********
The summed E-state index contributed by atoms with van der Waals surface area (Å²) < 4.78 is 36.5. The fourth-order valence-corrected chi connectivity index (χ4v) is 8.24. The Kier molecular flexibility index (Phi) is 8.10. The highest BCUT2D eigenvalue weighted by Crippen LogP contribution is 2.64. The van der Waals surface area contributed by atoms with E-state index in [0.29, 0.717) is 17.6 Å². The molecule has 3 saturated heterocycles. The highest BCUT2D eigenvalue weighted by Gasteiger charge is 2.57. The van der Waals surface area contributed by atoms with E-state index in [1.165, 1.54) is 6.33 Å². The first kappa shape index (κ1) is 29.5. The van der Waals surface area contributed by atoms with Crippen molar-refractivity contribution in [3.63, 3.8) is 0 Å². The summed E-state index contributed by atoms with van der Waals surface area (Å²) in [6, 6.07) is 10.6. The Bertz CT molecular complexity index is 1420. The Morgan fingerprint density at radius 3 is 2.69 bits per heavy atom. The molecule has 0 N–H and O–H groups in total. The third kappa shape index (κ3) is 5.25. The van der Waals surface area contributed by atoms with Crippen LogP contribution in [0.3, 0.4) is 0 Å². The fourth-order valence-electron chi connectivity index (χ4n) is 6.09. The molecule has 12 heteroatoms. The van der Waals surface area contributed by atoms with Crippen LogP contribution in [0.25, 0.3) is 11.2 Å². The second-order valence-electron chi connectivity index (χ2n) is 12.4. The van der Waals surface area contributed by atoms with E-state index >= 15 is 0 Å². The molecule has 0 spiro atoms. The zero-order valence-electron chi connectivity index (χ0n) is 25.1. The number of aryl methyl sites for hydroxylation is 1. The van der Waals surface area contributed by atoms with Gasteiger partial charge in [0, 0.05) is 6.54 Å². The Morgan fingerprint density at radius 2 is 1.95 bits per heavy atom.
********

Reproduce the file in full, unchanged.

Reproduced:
The summed E-state index contributed by atoms with van der Waals surface area (Å²) < 4.78 is 36.5. The fourth-order valence-corrected chi connectivity index (χ4v) is 8.24. The Kier molecular flexibility index (Phi) is 8.10. The highest BCUT2D eigenvalue weighted by Crippen LogP contribution is 2.64. The van der Waals surface area contributed by atoms with E-state index in [0.29, 0.717) is 17.6 Å². The molecule has 3 saturated heterocycles. The highest BCUT2D eigenvalue weighted by Gasteiger charge is 2.57. The van der Waals surface area contributed by atoms with E-state index in [1.165, 1.54) is 6.33 Å². The first kappa shape index (κ1) is 29.5. The van der Waals surface area contributed by atoms with Crippen molar-refractivity contribution in [3.63, 3.8) is 0 Å². The summed E-state index contributed by atoms with van der Waals surface area (Å²) in [6, 6.07) is 10.6. The Bertz CT molecular complexity index is 1420. The Morgan fingerprint density at radius 3 is 2.69 bits per heavy atom. The molecule has 0 N–H and O–H groups in total. The third kappa shape index (κ3) is 5.25. The van der Waals surface area contributed by atoms with Crippen LogP contribution in [0.3, 0.4) is 0 Å². The fourth-order valence-electron chi connectivity index (χ4n) is 6.09. The molecule has 12 heteroatoms. The van der Waals surface area contributed by atoms with Crippen LogP contribution in [0.25, 0.3) is 11.2 Å². The second-order valence-electron chi connectivity index (χ2n) is 12.4. The van der Waals surface area contributed by atoms with E-state index >= 15 is 0 Å². The molecule has 0 spiro atoms. The zero-order valence-electron chi connectivity index (χ0n) is 25.1. The number of aryl methyl sites for hydroxylation is 1. The van der Waals surface area contributed by atoms with Gasteiger partial charge in [0, 0.05) is 6.54 Å². The Morgan fingerprint density at radius 2 is 1.95 bits per heavy atom.